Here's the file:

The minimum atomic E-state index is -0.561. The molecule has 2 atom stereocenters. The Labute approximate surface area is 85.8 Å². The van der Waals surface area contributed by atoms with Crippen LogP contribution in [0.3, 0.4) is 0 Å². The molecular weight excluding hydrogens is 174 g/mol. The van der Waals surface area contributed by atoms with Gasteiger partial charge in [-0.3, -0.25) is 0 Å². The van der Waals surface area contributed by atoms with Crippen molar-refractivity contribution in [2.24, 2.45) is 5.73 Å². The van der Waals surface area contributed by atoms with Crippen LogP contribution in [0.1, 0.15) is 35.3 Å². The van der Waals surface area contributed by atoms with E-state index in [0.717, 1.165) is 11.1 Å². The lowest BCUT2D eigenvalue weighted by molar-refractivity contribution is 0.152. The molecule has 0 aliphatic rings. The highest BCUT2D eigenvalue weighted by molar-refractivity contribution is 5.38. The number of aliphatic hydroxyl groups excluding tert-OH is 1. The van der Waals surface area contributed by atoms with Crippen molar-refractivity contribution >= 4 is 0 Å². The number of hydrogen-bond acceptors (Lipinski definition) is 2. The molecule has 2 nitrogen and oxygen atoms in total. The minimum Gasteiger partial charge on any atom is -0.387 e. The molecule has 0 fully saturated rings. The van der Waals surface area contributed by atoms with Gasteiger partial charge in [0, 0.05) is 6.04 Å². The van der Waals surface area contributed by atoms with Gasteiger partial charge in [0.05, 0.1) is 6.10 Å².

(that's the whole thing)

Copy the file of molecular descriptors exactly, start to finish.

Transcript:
The minimum atomic E-state index is -0.561. The molecule has 2 atom stereocenters. The Labute approximate surface area is 85.8 Å². The van der Waals surface area contributed by atoms with Crippen LogP contribution in [0.3, 0.4) is 0 Å². The molecular weight excluding hydrogens is 174 g/mol. The van der Waals surface area contributed by atoms with Gasteiger partial charge in [-0.3, -0.25) is 0 Å². The van der Waals surface area contributed by atoms with Crippen molar-refractivity contribution in [2.24, 2.45) is 5.73 Å². The van der Waals surface area contributed by atoms with Crippen LogP contribution in [0.1, 0.15) is 35.3 Å². The van der Waals surface area contributed by atoms with E-state index in [0.717, 1.165) is 11.1 Å². The lowest BCUT2D eigenvalue weighted by molar-refractivity contribution is 0.152. The molecule has 0 aliphatic rings. The highest BCUT2D eigenvalue weighted by molar-refractivity contribution is 5.38. The number of aliphatic hydroxyl groups excluding tert-OH is 1. The van der Waals surface area contributed by atoms with Crippen molar-refractivity contribution >= 4 is 0 Å². The number of hydrogen-bond acceptors (Lipinski definition) is 2. The molecule has 2 nitrogen and oxygen atoms in total. The minimum Gasteiger partial charge on any atom is -0.387 e. The molecule has 0 fully saturated rings. The van der Waals surface area contributed by atoms with Gasteiger partial charge in [0, 0.05) is 6.04 Å². The van der Waals surface area contributed by atoms with Gasteiger partial charge in [0.05, 0.1) is 6.10 Å².